Ray was ordered to withdraw from what appeared to be a hostage situation where an armed fugitive was barricaded in a house with several teenage girls. "Sheriff Smith wanted all officers and deputies pulled from the scene," Ray's report states.
The decision infuriated Phelps, whose three daughters were still in the home with Black. She had accused Black of physically and sexually abusing her children.
"Tamara was very emotionally upset, saying Orson would for sure take the children and go to Mexico with them," Ray's report states. "She wanted to know why we were leaving her children in a dangerous environment."
Pennie Peterson, a former FLDS member, had accompanied Phelps to pick up the three daughters. Peterson says she and Phelps went to the sheriff's office the next morning and were informed that MacFarlane no longer represented Black and that Black had not surrendered.
Later that day, March 21, sheriff's deputies returned to the Black home and were allowed to enter. The deputies found Phelps' three daughters, and returned them to their mother.
But Black -- the polygamous fugitive who had been surrounded the night before -- was long gone.
County Attorney Ludlow and MacFarlane did not return phone calls seeking comment.
Smith, the Washington County sheriff, says his top priority was the safe release of the children. He says he wasn't aware that Black was wanted on a felony warrant from Arizona -- despite the fact that his deputies had notified sheriff's department supervisors of the warrant early on the evening of March 20.
Even if he had known about Arizona's warrant the night before, Smith says, he still would have removed his officers to defuse the situation.
"Black was the least of my worries," Smith says.
Smith says he's had no personal contact with the Arizona Attorney General's Office and that he thinks Black's arrest is a low priority for Arizona authorities. Besides, he says, the Arizona felony charges against Black were not serious enough to risk a violent confrontation.
"There are felonies, and then there are felonies," Smith says.
Asked why he didn't leave a deputy to monitor Black's house overnight, Smith says he didn't have enough manpower for such a stakeout.
Bottom line: Black's arrest, Smith says, is not Washington County's concern.
"That's Arizona's problem," he says.
The WCSO encounter with Black was expected to be raised during a Utah Senate confirmation committee hearing on Ludlow's judicial nomination scheduled for April 30 (after press time for this article). A committee staff member, Jerry Howe, says the Black incident raises a serious question about Ludlow's competency.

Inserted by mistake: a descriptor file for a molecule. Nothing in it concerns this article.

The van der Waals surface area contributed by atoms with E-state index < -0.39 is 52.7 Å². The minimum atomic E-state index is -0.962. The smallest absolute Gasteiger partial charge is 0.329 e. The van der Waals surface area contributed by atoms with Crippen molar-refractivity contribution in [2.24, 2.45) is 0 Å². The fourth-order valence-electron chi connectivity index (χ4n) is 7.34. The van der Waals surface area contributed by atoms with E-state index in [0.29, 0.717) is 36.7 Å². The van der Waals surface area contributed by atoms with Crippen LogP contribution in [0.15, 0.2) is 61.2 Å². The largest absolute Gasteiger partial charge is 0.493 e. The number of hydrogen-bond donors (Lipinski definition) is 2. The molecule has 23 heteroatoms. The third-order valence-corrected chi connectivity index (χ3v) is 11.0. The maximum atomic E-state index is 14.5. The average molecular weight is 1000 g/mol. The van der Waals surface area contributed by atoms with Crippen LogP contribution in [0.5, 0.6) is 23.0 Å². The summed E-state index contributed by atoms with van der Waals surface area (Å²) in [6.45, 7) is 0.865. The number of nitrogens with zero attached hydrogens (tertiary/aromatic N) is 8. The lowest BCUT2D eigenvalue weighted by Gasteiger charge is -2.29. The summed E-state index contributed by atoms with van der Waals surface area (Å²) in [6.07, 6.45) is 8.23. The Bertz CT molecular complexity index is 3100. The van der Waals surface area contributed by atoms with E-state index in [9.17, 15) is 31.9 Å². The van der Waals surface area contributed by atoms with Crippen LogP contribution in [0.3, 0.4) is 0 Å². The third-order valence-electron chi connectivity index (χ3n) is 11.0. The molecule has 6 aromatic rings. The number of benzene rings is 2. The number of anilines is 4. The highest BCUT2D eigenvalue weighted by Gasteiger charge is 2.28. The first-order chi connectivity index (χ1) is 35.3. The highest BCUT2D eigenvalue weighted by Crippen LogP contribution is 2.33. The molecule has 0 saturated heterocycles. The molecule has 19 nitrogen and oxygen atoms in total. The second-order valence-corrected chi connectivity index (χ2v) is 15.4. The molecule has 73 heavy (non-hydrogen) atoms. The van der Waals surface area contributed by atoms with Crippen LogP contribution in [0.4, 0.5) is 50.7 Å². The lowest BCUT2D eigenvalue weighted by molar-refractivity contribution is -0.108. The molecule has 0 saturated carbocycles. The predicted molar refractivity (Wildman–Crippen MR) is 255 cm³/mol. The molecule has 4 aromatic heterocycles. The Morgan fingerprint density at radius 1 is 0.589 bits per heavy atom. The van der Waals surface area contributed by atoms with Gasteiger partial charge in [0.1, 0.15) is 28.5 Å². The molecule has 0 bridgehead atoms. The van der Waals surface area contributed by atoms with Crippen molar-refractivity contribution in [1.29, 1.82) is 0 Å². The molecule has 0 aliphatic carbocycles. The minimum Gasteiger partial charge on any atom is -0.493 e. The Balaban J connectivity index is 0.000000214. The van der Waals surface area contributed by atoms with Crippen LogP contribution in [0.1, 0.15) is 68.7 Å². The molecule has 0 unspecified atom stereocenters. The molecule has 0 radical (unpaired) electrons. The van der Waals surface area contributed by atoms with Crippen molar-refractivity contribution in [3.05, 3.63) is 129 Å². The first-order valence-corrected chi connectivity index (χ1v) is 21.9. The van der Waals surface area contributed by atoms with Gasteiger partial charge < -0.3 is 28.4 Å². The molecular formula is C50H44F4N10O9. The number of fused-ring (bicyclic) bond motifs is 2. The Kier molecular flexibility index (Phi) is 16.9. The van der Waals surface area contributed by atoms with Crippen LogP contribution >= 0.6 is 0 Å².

"Why didn't they arrest the guy when they had them surrounded? I don't have the answer to that," Howe said before the hearing.
The failure by Washington County law enforcement to arrest Black surprised Mohave County (Arizona) Sheriff Tom Sheahan. On the morning of March 21, Sheahan told New Times that he understood Black's house had been surrounded the night before and that Black would be arrested.
"If they capture him, he would be extradited to Arizona and would be in our jail," Sheahan said at the time.
A month later, Sheahan says he doesn't know why Black wasn't nabbed and that he hasn't asked for an explanation from Washington County.
"It doesn't matter what happened at that time," Sheahan says. "It matters where he is at now."
Law enforcement officials in Arizona and Utah believe Black has fled to Mexico. In recent weeks, several of Black's wives and more than a dozen children have also left the country to reportedly join him south of the border.
Among the children who left Arizona is 15-year-old Sally Beth Barlow, whom Peterson believes is now "married" to Black as his seventh wife and has borne him a child.
Sally Beth's mother, Rosie Stubbs Barlow Black, is also married to Black. Sally Beth was fathered by a previous husband.
Beginning in February, Peterson says, she made repeated calls to Arizona Child Protective Services asking that the welfare of Black's children, including Sally Beth, be ensured. Peterson says she was concerned about reports that Sally Beth's appearance had changed dramatically in the last year and that the girl had not been in school for many months.